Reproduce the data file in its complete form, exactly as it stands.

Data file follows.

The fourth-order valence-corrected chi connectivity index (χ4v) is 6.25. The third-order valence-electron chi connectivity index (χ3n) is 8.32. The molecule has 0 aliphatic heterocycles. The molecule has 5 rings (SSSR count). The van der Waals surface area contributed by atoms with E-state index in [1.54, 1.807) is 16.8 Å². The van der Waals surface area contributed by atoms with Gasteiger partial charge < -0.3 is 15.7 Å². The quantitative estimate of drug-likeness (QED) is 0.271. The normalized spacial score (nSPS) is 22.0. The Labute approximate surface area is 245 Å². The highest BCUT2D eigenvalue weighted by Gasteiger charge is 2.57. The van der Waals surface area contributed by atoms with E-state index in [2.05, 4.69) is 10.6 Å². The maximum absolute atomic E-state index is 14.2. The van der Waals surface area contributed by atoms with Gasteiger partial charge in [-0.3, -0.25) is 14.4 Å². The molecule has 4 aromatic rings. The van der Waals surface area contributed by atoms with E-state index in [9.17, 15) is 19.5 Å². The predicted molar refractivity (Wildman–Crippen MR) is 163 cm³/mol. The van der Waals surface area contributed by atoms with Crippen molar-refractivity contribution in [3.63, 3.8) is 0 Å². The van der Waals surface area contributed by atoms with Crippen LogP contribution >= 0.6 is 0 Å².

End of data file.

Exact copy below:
The fourth-order valence-corrected chi connectivity index (χ4v) is 6.25. The third-order valence-electron chi connectivity index (χ3n) is 8.32. The molecule has 0 aliphatic heterocycles. The molecule has 5 rings (SSSR count). The van der Waals surface area contributed by atoms with E-state index in [1.54, 1.807) is 16.8 Å². The van der Waals surface area contributed by atoms with Gasteiger partial charge < -0.3 is 15.7 Å². The quantitative estimate of drug-likeness (QED) is 0.271. The normalized spacial score (nSPS) is 22.0. The Labute approximate surface area is 245 Å². The highest BCUT2D eigenvalue weighted by Gasteiger charge is 2.57. The van der Waals surface area contributed by atoms with E-state index in [2.05, 4.69) is 10.6 Å². The maximum absolute atomic E-state index is 14.2. The van der Waals surface area contributed by atoms with Gasteiger partial charge in [-0.3, -0.25) is 14.4 Å². The molecule has 4 aromatic rings. The van der Waals surface area contributed by atoms with E-state index in [9.17, 15) is 19.5 Å². The predicted molar refractivity (Wildman–Crippen MR) is 163 cm³/mol. The van der Waals surface area contributed by atoms with Crippen molar-refractivity contribution in [3.63, 3.8) is 0 Å². The van der Waals surface area contributed by atoms with Crippen LogP contribution >= 0.6 is 0 Å².